Spirituality: meditation, a way to enter into rest

How do we respond spiritually to the restlessness and fatigue of modern times? How to trace a path to rest when everything around us promotes curiosity and insatiability, permanent mobility and performance, generating an unprecedented level of stress. “We have come to a point in history where stress has become universal and a very serious problem. So much so that people who aren’t stressed feel like they’re not working hard enough.” notes Laurence Freeman, Benedictine monk and director of the World Community for Christian Meditation (WCCM).

This ecumenical movement was created in the 1990s in Canada, in the wake of the Benedictine monk John Main (1926-1982) to promote meditation within Christianity. A former diplomat in Asia, John Main had discovered there the resources of meditation. Entering the Benedictine Abbey of Ealing in London in 1959, he discovered in the 1970s the links between this experience and the oldest monastic prayer, going back to the writings of John Cassian (4th-5th century), and lives in this encounters a resource for the spiritual needs of the secular world.

A meditation between East and West

The Christian meditation formulated by John Main is part of the long history of contemplative practices in the Christian tradition, which includes a number of proposals: the Lectio divina stemming from the monastic life and centered on a meditation of the Scriptures, the prayer of the Orthodox heart, the practice of prayer in the Carmelite family, the Ignatian contemplation, in which the one who prays immerses himself in a Gospel scene to collect the interior movements that she arouses in him…

As reformulated by John Main, Christian meditation concretely consists of taking a time of twenty to thirty minutes maximum each day, morning and evening, in a seated posture left to the choice of the meditator – in lotus or half-lotus on a cushion or seated on a small bench or a chair – the back always straight, to remain motionless and to repeat a mantra inwardly to the rhythm of the breath, “Maranatha”, “Come, Lord Jesus”one of the oldest Christian prayers along with the Our Father.

An “energized rest”

Meditation here is something other than a relaxation technique, like mindfulness meditation, which has its benefits for fighting stress, resting the body and mind, but does not aim for a relationship with God. . “Christian meditation is not a technique, it is a spiritual path and an interior discipline, contemplative and daily, says Laurence Freeman. Our culture is so broken, confused, stressed, violent and polarized that we need a freely chosen spiritual discipline. »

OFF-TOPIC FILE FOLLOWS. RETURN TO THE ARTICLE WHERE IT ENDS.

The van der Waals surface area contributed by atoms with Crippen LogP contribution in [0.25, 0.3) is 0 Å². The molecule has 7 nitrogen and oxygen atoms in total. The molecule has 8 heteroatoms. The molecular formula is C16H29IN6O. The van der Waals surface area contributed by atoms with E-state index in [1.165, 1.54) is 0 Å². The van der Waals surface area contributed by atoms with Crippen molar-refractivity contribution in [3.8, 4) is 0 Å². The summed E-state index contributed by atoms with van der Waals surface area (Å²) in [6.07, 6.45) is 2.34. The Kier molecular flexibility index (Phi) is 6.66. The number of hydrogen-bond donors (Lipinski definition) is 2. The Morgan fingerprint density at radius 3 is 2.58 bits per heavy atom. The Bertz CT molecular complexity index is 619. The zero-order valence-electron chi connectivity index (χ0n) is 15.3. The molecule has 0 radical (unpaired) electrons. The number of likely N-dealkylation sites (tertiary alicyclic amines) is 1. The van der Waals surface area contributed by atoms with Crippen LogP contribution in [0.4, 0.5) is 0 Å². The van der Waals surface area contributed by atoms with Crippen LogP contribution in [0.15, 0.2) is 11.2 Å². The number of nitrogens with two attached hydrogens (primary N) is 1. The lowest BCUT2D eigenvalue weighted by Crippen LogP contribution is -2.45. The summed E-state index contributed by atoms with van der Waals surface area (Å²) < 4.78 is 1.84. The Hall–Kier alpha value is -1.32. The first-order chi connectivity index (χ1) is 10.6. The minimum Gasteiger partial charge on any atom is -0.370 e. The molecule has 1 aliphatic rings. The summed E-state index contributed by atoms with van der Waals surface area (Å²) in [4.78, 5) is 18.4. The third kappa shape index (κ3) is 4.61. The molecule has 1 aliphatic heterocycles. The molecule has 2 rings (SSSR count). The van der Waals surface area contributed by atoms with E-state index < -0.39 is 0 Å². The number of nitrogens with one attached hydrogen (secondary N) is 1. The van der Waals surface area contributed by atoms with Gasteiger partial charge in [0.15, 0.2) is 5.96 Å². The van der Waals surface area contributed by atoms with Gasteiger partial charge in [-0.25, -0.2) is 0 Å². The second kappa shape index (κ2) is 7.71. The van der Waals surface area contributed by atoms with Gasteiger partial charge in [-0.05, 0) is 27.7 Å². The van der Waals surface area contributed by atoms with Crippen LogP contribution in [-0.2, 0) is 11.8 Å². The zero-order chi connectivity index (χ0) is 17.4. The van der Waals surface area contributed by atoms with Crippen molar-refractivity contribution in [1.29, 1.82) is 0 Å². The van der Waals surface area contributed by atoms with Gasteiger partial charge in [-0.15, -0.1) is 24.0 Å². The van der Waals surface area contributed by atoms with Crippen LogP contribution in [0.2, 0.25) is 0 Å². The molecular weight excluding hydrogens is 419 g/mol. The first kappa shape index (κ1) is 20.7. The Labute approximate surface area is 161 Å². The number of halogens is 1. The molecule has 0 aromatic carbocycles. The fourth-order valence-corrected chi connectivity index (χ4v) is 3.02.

This practice presents itself simultaneously as a path of silence, simplification and internalization. “Meditation leads to letting go of thoughts, imagination, concepts, continues the director of the World Community for Christian Meditation. To free our conscience from the compulsiveness of our fears, our activities, our plans, and to follow the teaching of Jesus in his Sermon on the Mount which tells us: enter your interior room, let go of anxieties, reject your fears and allow your hearts to be at rest. »

John Main was aware of the off-putting character of this proposition for the ego, for our “so insatiable appetite for self-analysise, for the return on ourselves which is often disguised in spirituality »he writes in The Song of Silence (1). In meditation, rest is born from the decentering of oneself and the entry into the present of God. In A word in the silence (2), John Main speaks of it as a prayer “which transcends complexity and restores unity”a “a very simple means by which we gradually put ourselves at peace with ourselves in order to be able to experience the peace of God within us”. “We then enter into a rest but it is an energized rest, which is characterized not only by the absence of conflicts, but by the energy of joy”, comments Laurence Freeman.


The quote

“A revered word that the early monks used to describe meditation was quies: rest, be still, be still. In this quiet moment, you don’t worry about what you’re going to do, you just think about being. »

John Main

The Song of Silence

Spirituality: meditation, a way to enter into rest